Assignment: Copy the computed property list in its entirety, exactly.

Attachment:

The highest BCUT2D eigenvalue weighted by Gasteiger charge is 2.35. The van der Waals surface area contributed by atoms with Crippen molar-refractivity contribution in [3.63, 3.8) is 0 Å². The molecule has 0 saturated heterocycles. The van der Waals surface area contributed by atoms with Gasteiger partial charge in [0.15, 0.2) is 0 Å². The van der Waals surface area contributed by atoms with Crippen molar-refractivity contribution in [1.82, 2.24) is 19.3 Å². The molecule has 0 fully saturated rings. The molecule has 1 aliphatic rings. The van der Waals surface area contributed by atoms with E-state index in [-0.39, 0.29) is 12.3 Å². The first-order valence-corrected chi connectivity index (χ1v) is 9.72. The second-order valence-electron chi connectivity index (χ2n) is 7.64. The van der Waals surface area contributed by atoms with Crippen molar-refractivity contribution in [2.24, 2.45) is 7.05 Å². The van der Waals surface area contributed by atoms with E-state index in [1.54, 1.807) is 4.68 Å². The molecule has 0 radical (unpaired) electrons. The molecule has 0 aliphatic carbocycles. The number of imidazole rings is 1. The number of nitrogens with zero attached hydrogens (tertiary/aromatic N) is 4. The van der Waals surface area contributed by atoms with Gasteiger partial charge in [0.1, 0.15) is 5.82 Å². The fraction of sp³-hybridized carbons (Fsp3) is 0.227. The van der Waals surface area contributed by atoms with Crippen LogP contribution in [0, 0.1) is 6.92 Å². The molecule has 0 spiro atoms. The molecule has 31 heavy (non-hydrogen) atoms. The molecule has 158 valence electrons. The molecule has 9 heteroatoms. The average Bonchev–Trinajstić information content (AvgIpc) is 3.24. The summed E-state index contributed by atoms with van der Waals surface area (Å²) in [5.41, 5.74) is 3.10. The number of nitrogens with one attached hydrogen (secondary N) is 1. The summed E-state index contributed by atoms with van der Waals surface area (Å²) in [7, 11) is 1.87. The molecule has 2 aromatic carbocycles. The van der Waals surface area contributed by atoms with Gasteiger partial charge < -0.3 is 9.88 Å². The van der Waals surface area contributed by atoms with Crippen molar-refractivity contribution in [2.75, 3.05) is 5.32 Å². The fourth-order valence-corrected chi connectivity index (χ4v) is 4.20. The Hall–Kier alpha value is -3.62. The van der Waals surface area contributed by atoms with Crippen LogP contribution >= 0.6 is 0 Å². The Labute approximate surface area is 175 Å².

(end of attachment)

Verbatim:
The highest BCUT2D eigenvalue weighted by Gasteiger charge is 2.35. The van der Waals surface area contributed by atoms with Crippen molar-refractivity contribution in [3.63, 3.8) is 0 Å². The molecule has 0 saturated heterocycles. The van der Waals surface area contributed by atoms with Gasteiger partial charge in [0.15, 0.2) is 0 Å². The van der Waals surface area contributed by atoms with Crippen molar-refractivity contribution in [1.82, 2.24) is 19.3 Å². The molecule has 0 fully saturated rings. The molecule has 1 aliphatic rings. The van der Waals surface area contributed by atoms with E-state index in [-0.39, 0.29) is 12.3 Å². The first-order valence-corrected chi connectivity index (χ1v) is 9.72. The second-order valence-electron chi connectivity index (χ2n) is 7.64. The van der Waals surface area contributed by atoms with Crippen molar-refractivity contribution in [2.24, 2.45) is 7.05 Å². The van der Waals surface area contributed by atoms with E-state index in [1.54, 1.807) is 4.68 Å². The molecule has 0 radical (unpaired) electrons. The molecule has 0 aliphatic carbocycles. The number of imidazole rings is 1. The number of nitrogens with zero attached hydrogens (tertiary/aromatic N) is 4. The van der Waals surface area contributed by atoms with Gasteiger partial charge in [0.1, 0.15) is 5.82 Å². The fraction of sp³-hybridized carbons (Fsp3) is 0.227. The van der Waals surface area contributed by atoms with Crippen LogP contribution in [0, 0.1) is 6.92 Å². The molecule has 0 spiro atoms. The molecule has 31 heavy (non-hydrogen) atoms. The molecule has 158 valence electrons. The molecule has 9 heteroatoms. The average Bonchev–Trinajstić information content (AvgIpc) is 3.24. The summed E-state index contributed by atoms with van der Waals surface area (Å²) in [5.41, 5.74) is 3.10. The number of nitrogens with one attached hydrogen (secondary N) is 1. The summed E-state index contributed by atoms with van der Waals surface area (Å²) in [7, 11) is 1.87. The molecule has 2 aromatic carbocycles. The van der Waals surface area contributed by atoms with Gasteiger partial charge < -0.3 is 9.88 Å². The van der Waals surface area contributed by atoms with Crippen molar-refractivity contribution in [2.75, 3.05) is 5.32 Å². The fourth-order valence-corrected chi connectivity index (χ4v) is 4.20. The Hall–Kier alpha value is -3.62. The van der Waals surface area contributed by atoms with Crippen LogP contribution >= 0.6 is 0 Å². The Labute approximate surface area is 175 Å².